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Obituary for Oodgeroo Noonuccal

November 1993, no. 156

Obituary for Oodgeroo Noonuccal

November 1993, no. 156

Despite the importance of her poetry and prose, Oodgeroo’s experiences were much more than a catalogue of achievements in European terms. Her life, often hard fought, was one of enjoyment as well as pain, of laughter as well as sorrow. Oodgeroo had a wonderful sense of humour; it was, like the title of Ruby Langford’s latest book, ‘real deadly’. She was always able to use this to advantage, to embarrass stuffy politicos, to get action, to explode stereotypes of Aboriginal people. At the same time, she related to young people better than anyone else I have ever met. She told stories, she entertained, she challenged and always threw down the gauntlet. I’ll never forget the day she was involved in a radio hook-up with children from all over Queensland and was coaching aspiring young poets over the phone: ‘That’s a great piece – now you keep writing! Never forget; you do what your teachers say, because knowledge is power. Now, go out and get some!’

Oodgeroo was also a canny, fearless, and highly effective politician. She represented her community, her Aboriginal constituency, better than any elected or appointed official has ever done. The title of her major retrospective book of poems, My People, says it all. She saw all Aboriginal people as members of her extended family and believed that her verse expressed their words. Her work was from them and for them.

What did she teach others? To respect the land as the basis of all life, as the spiritual matrix of existence. Not to give up, to believe in the future despite the horrors of deaths in custody and police harassment. Not to exclude the poor, the sick or the disabled from Australian life. To use the arts for a strong political end. Above all, to increase respect for, and awareness of, Aboriginal culture.

Oodgeroo stood out as being one of the most inclusive human beings I have ever encountered. She did not have to be this way; it was her choice and all of the 28,000 children who visited her at her home of Moongalba over the past thirty years were the beneficiaries. Like them, I consider myself lucky to have known her.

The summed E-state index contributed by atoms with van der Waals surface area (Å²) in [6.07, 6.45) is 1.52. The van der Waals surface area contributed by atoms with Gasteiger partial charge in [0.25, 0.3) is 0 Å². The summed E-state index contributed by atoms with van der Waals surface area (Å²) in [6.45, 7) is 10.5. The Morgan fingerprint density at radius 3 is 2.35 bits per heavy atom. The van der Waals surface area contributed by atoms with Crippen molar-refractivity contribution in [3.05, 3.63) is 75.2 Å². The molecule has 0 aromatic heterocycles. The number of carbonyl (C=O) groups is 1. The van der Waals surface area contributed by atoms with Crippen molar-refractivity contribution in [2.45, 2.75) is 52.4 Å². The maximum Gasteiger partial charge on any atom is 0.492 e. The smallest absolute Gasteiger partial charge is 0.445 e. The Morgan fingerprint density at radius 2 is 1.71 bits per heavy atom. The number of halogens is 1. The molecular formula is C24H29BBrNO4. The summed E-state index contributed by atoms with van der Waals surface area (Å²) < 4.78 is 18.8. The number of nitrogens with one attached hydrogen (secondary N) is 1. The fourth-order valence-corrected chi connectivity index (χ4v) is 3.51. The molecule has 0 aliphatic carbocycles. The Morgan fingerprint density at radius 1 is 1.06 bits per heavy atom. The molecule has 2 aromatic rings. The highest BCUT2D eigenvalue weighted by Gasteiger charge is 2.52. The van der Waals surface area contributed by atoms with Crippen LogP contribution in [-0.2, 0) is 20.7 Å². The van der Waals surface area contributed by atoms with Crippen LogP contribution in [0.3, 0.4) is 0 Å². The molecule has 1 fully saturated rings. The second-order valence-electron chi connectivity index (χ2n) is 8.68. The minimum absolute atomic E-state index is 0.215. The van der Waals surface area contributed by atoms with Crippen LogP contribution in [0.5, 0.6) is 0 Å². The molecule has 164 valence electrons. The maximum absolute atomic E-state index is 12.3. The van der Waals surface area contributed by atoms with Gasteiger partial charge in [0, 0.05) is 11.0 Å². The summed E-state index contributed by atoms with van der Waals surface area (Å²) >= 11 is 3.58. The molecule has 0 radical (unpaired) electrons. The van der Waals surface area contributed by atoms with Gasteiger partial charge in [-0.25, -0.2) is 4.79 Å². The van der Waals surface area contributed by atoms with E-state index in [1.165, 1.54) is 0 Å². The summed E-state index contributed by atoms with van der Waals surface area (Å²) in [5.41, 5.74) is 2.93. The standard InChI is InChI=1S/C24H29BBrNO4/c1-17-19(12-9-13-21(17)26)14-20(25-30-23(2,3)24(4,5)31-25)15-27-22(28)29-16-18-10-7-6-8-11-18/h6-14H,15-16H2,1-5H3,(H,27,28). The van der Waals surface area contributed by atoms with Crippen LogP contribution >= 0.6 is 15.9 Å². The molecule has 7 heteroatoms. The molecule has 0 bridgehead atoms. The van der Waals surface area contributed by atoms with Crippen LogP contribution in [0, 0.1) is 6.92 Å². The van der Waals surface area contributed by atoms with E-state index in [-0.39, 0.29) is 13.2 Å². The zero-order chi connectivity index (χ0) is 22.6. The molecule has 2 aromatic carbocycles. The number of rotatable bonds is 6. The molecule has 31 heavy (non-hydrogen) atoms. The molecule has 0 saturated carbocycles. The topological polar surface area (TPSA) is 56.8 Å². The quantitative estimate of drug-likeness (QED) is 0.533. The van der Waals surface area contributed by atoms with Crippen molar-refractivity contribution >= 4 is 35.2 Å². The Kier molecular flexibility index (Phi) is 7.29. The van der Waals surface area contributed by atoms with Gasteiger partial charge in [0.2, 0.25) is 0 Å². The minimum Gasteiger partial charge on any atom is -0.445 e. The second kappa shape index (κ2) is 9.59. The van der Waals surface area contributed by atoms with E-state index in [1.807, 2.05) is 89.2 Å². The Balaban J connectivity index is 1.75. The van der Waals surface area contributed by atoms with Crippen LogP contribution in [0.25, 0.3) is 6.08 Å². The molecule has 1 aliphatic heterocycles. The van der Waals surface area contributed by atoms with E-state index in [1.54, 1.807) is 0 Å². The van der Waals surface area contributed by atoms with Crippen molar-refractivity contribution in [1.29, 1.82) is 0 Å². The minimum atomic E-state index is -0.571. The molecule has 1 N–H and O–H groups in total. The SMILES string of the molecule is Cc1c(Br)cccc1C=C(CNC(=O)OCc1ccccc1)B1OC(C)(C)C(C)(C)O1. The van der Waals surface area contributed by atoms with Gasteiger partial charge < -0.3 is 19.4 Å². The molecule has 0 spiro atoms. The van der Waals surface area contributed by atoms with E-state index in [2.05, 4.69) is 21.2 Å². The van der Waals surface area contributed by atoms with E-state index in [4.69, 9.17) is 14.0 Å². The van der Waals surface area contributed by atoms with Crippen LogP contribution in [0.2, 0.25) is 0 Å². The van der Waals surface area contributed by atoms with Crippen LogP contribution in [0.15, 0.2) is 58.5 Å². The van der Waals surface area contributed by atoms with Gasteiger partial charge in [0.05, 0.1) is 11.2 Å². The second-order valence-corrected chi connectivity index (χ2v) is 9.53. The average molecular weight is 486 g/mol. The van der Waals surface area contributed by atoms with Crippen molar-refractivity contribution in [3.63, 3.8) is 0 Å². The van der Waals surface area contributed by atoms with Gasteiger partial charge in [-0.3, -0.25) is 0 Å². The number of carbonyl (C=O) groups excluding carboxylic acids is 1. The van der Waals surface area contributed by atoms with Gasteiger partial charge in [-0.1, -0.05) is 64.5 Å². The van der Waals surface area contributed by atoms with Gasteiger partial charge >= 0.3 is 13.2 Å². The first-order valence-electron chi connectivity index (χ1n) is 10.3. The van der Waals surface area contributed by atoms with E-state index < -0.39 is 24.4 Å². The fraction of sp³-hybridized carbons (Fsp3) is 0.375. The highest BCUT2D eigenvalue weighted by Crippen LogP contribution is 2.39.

Commentators often use terms like ‘fire in the belly’ when they speak of Oodgeroo, and it is true that she did not suffer the presence of fools or hypocrites. It is hypocritical that the federal government granted her no more than a ‘peppercorn lease’ on her land, stating that it was hers only during her lifetime. Never before has there been a clearer case for land rights; Moongalba must be preserved for her family and for her Nunukul people as a ‘sitting down place’ forever.

Oodgeroo had many, many different careers. Ever since she began publishing, she has been in constant demand, as an adviser to Ministers of Aboriginal Affairs, as an educationalist, as an artist, an actor, an ambassador for her people and as an internationalist. As she often remarked, ‘Everyone wants a piece of me’ – and no wonder.

Oodgeroo had to fight against many things in her life, and she succeeded in surmounting them all. However, one advantage she did have was the fact that she was able to grow up with her Aboriginal family – unlike the thousands of Black Australian children who were forcibly removed from their parents by government order.

This shameful period of Australian history provokes the question, how many Aboriginal people were prevented from achieving their destinies because of this barbaric practice?

Sitting on her front porch on Minjerriba (North Stradbroke Island) and discussing politics with her, I found that racial issues often became wider human issues of injustice and intolerance. This was one of Oodgeroo’s special gifts; she showed by her life and personal example the potential for true equality in Australia if all people modelled their behaviour on hers.

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